Thursday, January 26, 2017

Health Centers are a local solution to the national challenge of access to primary care



Ohio’s Community Health Centers deliver stability for patients in a changing health system. That stability rests on two key pillars: targeted federal investments and a strong Medicaid program.  As a direct result of the extension of Medicaid in Ohio, Community Health Centers have:  

Invested in more patient capacity through a greater number of locations, expanded hours of operation, and higher staffing levels for clinicians and other personnel 
  • Been actively serving more and more patients impacted by the Opioid epidemic Expanded health care capacity in areas of the state where access to primary care is lacking  
  • Created more jobs in areas of desperate need  
  • Generated more capacity to provide true Patient Centered Medical Homes
  •  Been actively serving more and more patients impacted by the Opioid epidemic 
  • Allowed for better patient-to-clinician ratios across all specialties, which shortens wait times and generates a greater range of specialized care offered under one roof, such as oral and behavioral health services that are frequently in short supply in our medically underserved communities
Over the last six years, Ohio’s Medicaid Program has transformed lives. Through integration and efficiency upgrades, services are improving and taxpayers are seeing value.  Retaining these important strides will maximize the reforms that have taken place and are underway.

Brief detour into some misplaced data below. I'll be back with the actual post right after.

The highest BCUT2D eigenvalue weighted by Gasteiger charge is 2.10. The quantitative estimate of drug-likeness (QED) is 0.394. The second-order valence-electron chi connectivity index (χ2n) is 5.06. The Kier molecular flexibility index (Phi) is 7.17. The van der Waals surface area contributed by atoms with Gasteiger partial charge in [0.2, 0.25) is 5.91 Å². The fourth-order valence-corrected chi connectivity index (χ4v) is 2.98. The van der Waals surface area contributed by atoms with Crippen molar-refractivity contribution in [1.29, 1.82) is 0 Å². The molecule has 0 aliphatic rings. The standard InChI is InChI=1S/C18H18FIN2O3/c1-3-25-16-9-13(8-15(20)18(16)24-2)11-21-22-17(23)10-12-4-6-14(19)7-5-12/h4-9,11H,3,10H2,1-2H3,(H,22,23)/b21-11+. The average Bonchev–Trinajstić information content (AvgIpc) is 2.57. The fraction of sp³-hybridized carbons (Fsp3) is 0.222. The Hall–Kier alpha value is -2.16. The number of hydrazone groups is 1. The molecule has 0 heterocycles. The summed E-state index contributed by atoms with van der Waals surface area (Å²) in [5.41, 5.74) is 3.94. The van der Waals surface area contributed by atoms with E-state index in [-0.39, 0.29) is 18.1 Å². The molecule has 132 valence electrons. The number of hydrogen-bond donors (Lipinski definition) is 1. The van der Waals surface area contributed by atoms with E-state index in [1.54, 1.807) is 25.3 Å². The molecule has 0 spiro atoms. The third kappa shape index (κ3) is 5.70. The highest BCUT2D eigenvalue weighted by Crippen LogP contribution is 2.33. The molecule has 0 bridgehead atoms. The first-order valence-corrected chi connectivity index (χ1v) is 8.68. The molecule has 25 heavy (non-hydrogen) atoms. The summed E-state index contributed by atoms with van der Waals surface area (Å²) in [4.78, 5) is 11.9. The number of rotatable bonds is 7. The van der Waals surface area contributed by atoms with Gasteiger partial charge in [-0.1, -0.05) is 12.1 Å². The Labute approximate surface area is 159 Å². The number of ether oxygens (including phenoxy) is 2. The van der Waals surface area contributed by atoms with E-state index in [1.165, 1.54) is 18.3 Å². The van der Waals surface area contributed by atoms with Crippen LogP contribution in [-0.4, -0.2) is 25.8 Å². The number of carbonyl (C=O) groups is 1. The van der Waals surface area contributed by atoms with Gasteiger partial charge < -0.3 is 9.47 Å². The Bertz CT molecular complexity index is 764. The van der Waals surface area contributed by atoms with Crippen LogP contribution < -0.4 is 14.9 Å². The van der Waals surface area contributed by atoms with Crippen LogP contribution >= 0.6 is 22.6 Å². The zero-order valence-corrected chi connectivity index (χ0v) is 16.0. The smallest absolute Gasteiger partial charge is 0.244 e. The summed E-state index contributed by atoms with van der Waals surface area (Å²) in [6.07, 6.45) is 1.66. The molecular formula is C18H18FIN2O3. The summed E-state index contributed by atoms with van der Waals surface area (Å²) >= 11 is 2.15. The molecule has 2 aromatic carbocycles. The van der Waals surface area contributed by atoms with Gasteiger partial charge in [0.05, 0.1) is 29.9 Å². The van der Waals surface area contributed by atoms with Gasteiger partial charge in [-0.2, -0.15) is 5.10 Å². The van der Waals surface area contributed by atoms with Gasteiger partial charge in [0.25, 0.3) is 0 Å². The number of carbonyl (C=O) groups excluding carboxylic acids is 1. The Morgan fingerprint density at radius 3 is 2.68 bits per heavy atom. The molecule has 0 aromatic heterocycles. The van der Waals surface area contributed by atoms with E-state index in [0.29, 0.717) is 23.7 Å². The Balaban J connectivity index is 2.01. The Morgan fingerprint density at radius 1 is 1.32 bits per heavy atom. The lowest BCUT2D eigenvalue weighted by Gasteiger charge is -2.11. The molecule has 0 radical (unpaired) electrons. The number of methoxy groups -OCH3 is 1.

Additionally, as more Ohioans have gained health insurance coverage, Community Health Centers have been the frontline responders in addressing challenges of access to care and emerging public health challenges. Services reach beyond the walls of the exam room to address underlying factors that may cause them, such as poor nutrition, mental health problems, homelessness, unsafe environmental conditions or substance abuse disorders – all while keeping the cost of care low. Health Centers save on average $2,371 (24%) in total spending per Medicaid patient when compared to other providers (American Journal of Public Health) and generate $24B in savings to the health care system every year by efficiently managing and treating chronic disease, keeping people out ERs where care is costlier, and avoiding unnecessary hospitalizations – even among the most economically challenged populations. 
 

 As Congress begins this significant work, we specifically ask: 
  1. Work with Community Health Centers on solutions. Health Centers bring a local perspective to national debates. Congress should build on the success of Community Health Centers in any reform effort.    
  2. Support the “two pillars” of the Health Center system of care: sustained investment in the Section 330 Grant Program, and a strong Medicaid program that works for health centers and their patients.   
  3. Do not put Health Center patients’ coverage at risk. Health Centers are concerned about efforts to make changes to insurance coverage without a clear, sustainable plan for continuity of both coverage and access to care for those we serve.   

Everyone needs a place to go for care; Health Centers are a local solution to the national challenge of access to primary care.

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